ROGIN: Well, while there have been several steps to build confidence and reduce tension, like bringing home remains of U.S. soldiers, stopping missile tests -- and those are all good things -- on the actual denuclear track, there has been little to zero progress, OK?

And the last time Mike Pompeo to Pyongyang, he didn't even get a meeting with Kim. The North Koreans blasted him as soon as they left. It was largely viewed as a humiliation.

[15:20:07]

Now, this time, there was a good chance that could happen again. And that would have been a huge blow to our whole diplomatic effort. It was a risk that Mike Pompeo was willing to take, along with his new special envoy, Steve Biegun, who was going to go to Pyongyang with him.

And now they have decided not to take that risk, OK? And that just shows you that there is an acknowledgement inside this administration that this is not going as well as they wanted to and they feel like they have to do something different.

And Mike Pompeo wanted to just keep pushing to try to unjam this thing, and he got overruled, OK? And now he can't go. And now we're having to wait for Kim Jong-un to make the next move.

CABRERA: Josh Rogin, Michelle Kosinski, thank you both.

ROGIN: Thank you.

CABRERA: Back to our breaking news. The Trump Organization's moneyman getting immunity in the Michael Cohen investigation -- details on what Allen Weisselberg may know and what that means for President Trump's mounting legal troubles.

(COMMERCIAL BREAK)

[15:25:40]

CABRERA: Now to our breaking news. President Trump's loyal circle is crumbling.

We are now learning of yet another immunity deal, this time for the Trump Organization's chief financial officer, Allen Weisselberg. He was granted immunity by federal prosecutors for providing information about Michael Cohen.

A source previously told CNN Weisselberg knows -- quote -- "anything and everything" about the finances of the Trump Organization.

CNN anchor Michael Smerconish joins us now.

Michael, what do you make of this new immunity deal?

MICHAEL SMERCONISH, CNN CONTRIBUTOR: Well, on the surface, it doesn't make sense. There has to be much more going on here than meets the eye.

Michael Cohen is not a mob boss, right? You don't have to treat this case like it's the prosecution of John Gotti and give everybody else immunity, especially where Michael Cohen walked into the feds and told them what he knew.

If you already have Pecker, why do you need Weisselberg and vice versa? I just cannot believe this is all about offering immunity to both Pecker and Weisselberg to go after Michael Cohen alone. If I were the president, I think I would be very nervous about what's going on in the Southern District of New York.

And, frankly, Ana, I don't think that you put together all these immunity deals if the only thing you're going after is conspiracy to commit election fraud. So, I can't fully explain it to you. But I am absolutely not buying the explanation that the feds gave immunity to these two individuals just to go after Michael Cohen.

And if I were Michael Cohen, I would be saying, geez, why didn't they give me immunity? None of it makes sense.

CABRERA: You mentioned Michael Cohen and the word mob boss. Other people have used mob boss in talking about President Trump himself this week, given some of the language he has used about flipping, some of the comments he's made about Manafort and the conviction there.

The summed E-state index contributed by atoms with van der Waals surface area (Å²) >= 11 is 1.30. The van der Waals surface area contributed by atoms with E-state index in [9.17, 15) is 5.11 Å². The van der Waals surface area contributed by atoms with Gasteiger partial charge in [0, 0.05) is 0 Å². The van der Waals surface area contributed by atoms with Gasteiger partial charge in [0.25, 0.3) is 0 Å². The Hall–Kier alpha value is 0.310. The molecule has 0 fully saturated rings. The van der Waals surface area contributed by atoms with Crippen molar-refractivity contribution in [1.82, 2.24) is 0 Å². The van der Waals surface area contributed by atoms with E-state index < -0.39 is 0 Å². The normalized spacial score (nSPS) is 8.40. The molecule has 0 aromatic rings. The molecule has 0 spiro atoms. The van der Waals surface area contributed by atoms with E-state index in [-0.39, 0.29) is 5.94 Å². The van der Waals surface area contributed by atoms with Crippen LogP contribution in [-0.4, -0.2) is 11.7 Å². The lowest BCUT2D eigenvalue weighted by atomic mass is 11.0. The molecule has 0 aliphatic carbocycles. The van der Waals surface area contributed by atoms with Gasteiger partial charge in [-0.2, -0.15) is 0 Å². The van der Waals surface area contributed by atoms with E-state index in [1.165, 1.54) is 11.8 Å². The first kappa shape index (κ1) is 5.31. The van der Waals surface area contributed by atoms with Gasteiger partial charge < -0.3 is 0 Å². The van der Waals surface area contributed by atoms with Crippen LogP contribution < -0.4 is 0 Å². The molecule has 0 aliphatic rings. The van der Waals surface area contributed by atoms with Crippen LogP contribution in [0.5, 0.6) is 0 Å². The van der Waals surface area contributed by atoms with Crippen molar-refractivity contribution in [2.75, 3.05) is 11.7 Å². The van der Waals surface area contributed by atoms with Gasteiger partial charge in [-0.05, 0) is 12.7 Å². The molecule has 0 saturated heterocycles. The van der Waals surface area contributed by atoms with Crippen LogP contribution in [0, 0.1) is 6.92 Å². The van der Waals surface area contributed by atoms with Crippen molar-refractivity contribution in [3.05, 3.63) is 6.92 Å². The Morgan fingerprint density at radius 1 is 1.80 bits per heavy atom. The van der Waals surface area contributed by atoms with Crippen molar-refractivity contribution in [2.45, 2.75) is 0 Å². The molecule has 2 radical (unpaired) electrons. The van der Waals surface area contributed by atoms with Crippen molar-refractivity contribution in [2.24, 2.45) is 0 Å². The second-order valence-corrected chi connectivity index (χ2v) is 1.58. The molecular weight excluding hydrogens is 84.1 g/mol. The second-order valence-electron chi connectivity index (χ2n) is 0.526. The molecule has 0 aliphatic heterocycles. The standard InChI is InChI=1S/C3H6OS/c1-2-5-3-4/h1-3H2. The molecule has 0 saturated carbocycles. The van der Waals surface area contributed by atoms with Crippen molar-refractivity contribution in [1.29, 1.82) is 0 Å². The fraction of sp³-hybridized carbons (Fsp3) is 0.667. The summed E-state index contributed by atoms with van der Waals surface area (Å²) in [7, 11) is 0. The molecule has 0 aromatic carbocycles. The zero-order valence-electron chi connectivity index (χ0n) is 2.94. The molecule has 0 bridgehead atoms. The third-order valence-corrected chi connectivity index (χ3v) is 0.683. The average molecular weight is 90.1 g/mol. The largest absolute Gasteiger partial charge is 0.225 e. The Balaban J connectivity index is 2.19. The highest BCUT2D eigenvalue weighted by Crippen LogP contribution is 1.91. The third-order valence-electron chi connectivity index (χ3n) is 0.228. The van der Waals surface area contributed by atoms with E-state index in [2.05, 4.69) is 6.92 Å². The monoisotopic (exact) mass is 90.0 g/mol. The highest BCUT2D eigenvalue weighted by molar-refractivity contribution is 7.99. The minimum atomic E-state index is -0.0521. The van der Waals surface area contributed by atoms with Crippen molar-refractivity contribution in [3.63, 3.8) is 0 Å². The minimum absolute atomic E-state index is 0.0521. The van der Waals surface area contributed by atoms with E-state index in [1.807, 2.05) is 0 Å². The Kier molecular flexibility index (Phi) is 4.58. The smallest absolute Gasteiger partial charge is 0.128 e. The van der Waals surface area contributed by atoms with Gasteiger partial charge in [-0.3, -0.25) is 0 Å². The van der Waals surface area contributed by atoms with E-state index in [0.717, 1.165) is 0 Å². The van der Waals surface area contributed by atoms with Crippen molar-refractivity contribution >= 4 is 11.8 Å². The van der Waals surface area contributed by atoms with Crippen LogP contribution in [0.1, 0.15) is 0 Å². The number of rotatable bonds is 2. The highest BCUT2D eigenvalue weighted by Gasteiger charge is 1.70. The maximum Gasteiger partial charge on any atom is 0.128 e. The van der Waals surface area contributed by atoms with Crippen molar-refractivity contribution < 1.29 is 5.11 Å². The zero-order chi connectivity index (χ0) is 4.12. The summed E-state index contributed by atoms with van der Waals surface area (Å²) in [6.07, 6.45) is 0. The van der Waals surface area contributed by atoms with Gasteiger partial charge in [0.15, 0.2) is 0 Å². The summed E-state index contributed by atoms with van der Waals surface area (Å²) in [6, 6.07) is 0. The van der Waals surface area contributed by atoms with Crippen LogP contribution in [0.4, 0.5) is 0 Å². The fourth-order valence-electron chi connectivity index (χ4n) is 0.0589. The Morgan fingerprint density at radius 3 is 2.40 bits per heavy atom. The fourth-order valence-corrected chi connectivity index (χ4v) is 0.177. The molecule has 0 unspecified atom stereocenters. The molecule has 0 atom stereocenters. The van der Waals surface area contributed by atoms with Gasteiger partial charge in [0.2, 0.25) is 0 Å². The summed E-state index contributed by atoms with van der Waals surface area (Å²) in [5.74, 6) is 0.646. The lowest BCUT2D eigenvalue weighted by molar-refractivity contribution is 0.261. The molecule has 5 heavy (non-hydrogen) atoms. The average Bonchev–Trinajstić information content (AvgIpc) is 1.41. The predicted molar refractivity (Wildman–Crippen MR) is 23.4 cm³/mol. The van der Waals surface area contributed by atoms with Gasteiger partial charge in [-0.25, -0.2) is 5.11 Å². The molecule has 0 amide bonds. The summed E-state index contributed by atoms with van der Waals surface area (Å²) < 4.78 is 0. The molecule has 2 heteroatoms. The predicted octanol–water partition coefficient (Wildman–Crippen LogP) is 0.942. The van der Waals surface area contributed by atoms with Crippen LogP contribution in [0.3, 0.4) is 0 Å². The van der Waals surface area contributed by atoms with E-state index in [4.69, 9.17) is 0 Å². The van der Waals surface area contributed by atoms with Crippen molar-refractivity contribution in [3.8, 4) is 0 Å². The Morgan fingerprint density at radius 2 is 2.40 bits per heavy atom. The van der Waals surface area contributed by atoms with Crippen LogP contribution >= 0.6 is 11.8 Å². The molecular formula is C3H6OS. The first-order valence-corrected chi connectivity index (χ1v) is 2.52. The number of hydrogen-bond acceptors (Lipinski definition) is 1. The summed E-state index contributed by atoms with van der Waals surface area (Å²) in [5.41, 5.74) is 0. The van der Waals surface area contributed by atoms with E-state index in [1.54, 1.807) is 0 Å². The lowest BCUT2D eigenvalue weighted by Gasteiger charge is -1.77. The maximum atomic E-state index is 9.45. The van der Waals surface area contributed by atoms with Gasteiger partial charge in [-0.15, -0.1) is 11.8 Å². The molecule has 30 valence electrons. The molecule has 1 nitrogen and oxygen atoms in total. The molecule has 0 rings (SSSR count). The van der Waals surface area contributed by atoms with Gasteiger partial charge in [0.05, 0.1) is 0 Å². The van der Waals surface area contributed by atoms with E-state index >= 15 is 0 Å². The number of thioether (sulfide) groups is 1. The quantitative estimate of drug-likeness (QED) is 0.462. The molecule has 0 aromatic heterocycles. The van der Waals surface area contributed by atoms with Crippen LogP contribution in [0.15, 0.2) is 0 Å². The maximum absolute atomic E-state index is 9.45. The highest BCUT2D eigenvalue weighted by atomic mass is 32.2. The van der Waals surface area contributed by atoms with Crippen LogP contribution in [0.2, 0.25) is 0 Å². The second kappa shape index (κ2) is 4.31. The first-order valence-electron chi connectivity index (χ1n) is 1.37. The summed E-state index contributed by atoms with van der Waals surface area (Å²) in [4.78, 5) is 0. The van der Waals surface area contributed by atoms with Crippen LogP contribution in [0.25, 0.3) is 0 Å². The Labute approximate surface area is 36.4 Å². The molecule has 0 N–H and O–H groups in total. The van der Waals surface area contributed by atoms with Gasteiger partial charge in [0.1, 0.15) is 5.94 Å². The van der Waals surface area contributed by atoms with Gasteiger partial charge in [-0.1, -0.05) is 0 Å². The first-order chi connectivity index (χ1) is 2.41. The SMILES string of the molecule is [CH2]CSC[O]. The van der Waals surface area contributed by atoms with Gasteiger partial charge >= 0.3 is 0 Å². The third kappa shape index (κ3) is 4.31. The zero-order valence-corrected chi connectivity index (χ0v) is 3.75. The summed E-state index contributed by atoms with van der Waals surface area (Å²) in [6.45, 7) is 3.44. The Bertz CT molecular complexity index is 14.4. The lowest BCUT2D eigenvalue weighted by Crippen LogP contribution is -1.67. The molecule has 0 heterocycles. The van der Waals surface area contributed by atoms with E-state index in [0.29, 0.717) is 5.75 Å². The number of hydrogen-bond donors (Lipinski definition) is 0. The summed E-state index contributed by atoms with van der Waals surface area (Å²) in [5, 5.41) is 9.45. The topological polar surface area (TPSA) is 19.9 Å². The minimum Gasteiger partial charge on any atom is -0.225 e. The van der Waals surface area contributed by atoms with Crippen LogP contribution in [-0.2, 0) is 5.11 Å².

"The New York Times" has an article out today where the guy who wrote "Goodfellas" draws some similarities between Trump and a mob boss.

Quoting from the article here, it writes: "'When I first heard that Trump said to Comey, let this go, it just rang such a bell with me,' said Nicholas Pileggi, an author who has chronicled the mafia and books and films like 'Goodfellas' and 'Casino.' 'Trump was surrounded by these people. Being raised in that environment, it was normalized to him.'"

Michael, what's your take?

SMERCONISH: My take is that the president has a very attenuated ear and that he knows how to reach his base. And maybe it's a guy thing.

Those of us who can recite every single line from "Godfather" one and two, three, not so much. But I think he taps into a vein of some support that exists for those that the feds are going after. I think he knows what he's doing in this regard.

And he's laying a predicate on us so that he can later say, well, look, they invested all that time and all that money and this is the best they could come up with?

CABRERA: I have talked to Trump supporters who say they still love it that he doesn't talk like a politician. I'm not sure if this is what they had in mind, the parallels with a mob boss, though.

There has been some more talk, by the way, this week, frankly, from the president himself, of the possibility of impeachment. And yet Democrats, Michael, have been a little wishy-washy on this issue. What is the risk of raising that if you're a Democrat/

SMERCONISH: Well, I think that the Democratic ideologues, those who are on the far left of the party, really want this, and for them that's what the midterm election is all about, retake control of the House, then by a majority get an impeachment vote and throw it over to the Senate.

But, look, we don't know what Mueller knows. But if this all that exists with regard to the president, meaning that allegedly he participated with Michael Cohen to make sure that hush money was paid to a Playmate and/or porn star, I just don't think that rises to the impeachment test.

We ran that experiment or one like it in the 1990s. So I think that the Democratic Party needs to be very careful not to prematurely overplay their hand, keep your powder dry, and see where, if at all, this investigation goes in a big sense.

CABRERA: Anderson Cooper just interviewed a Manafort juror who voted to convict him on all counts, even though, ultimately, he was only convicted on eight of the 18.

She is also a Trump supporter. And the full interview, by the way, airs tonight.

But listen to the part -- this part of what she said.

(BEGIN VIDEO CLIP)

ANDERSON COOPER, CNN ANCHOR: How would you feel if -- if the president pardoned Paul Manafort?